Wednesday, October 28, 2009
Submissions are due by 5 p.m. Pacific Time Monday. (I hadn't realized that Oct. 31 was a Saturday when I first posted the deadline.) The original announcement follows:
After extensive negotiations with my dean, I am glad to announce that CrimProf is holding a “competition” for junior scholars with a paper in the areas of criminal law or criminal procedure. The “winner” will be transported, at our expense, to the University of San Diego at a mutually agreeable time during the spring semester to deliver the paper to our faculty. We will also webcast the audio and video of the presentation live for full-time academics (we’re pretty sure we can handle at least 100 live viewers), who will have the opportunity to ask questions during the presentation. For those who cannot participate live, we will place a podcast of the presentation on our website.
I put “competition” in quotation marks because, while we will seek to present a very good paper, we will not feel obligated to select the “best” paper, even if we can agree on what it is, if we believe a different paper might have more appeal for the criminal law and procedure professoriate. In addition, we will not be reviewing the papers blind to the author’s identity.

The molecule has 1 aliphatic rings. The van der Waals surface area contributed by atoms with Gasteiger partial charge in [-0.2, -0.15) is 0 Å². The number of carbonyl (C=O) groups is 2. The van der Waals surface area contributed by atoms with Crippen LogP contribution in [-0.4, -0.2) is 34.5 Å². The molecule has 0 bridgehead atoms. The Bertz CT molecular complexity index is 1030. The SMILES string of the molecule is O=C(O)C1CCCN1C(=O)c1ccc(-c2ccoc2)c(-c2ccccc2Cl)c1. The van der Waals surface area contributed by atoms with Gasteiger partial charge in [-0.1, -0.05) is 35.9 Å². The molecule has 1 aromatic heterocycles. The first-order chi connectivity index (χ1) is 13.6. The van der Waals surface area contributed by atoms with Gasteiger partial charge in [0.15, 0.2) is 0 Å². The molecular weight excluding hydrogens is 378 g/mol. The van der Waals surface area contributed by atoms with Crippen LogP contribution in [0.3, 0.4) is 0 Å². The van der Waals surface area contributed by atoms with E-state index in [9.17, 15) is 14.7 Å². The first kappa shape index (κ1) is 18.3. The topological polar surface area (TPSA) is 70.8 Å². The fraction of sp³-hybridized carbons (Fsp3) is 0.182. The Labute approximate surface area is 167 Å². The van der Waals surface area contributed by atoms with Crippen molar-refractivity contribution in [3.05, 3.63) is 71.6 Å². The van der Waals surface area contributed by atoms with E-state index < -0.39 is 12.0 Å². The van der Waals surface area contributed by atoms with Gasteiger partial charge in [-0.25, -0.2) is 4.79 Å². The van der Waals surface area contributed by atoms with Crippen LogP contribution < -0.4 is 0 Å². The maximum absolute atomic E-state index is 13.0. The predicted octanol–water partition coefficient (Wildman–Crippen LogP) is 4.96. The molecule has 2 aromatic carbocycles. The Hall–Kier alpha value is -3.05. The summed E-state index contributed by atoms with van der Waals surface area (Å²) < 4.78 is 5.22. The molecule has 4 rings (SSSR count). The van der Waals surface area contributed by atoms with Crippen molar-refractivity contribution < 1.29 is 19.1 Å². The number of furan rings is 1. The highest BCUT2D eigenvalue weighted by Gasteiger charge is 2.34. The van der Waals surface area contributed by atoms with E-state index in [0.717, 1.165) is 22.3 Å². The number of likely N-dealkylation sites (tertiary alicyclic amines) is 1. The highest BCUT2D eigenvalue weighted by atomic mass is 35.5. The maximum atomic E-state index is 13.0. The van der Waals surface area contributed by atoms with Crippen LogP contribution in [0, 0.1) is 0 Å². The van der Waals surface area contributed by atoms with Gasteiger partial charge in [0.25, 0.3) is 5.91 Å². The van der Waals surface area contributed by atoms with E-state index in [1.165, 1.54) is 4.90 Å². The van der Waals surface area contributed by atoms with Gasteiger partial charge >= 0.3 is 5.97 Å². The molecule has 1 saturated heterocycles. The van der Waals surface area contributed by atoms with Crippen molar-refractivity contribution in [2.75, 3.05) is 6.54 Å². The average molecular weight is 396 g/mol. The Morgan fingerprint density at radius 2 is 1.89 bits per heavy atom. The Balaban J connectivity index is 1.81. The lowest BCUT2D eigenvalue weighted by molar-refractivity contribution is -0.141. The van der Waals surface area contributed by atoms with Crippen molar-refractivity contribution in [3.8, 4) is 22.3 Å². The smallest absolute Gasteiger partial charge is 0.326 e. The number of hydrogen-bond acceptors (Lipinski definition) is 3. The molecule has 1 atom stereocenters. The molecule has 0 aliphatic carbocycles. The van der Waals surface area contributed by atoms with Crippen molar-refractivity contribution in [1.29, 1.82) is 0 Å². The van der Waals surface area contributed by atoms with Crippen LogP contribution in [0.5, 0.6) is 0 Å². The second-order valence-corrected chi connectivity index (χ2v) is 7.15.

In this week after Bruce Springsteen’s 60th birthday, I am tempted to say that a “junior” scholar is anyone under the age of 55. Instead, we will track the definition used by the Criminal Justice Section in its paper competition: submissions will be accepted from full-time law faculty who have held full-time appointments for ten years or less. Papers cannot have been accepted for publication at the time of submission. Submissions are due by October 31.
If you have a paper to submit, or would like to nominate the paper of another, please let us know at email@example.com. Ideally, the initial submission would include an abstract and a link to a place we can find the full paper, but if necessary, you can attach the entire paper to your email.
Every time I stand in line at airport security, I become more convinced that remote participation in conferences is an option that must increasingly be made available. This “competition” is one way for us to start down that path and to measure its attractiveness. It is also a chance to showcase some of the excellent scholarship in our fields.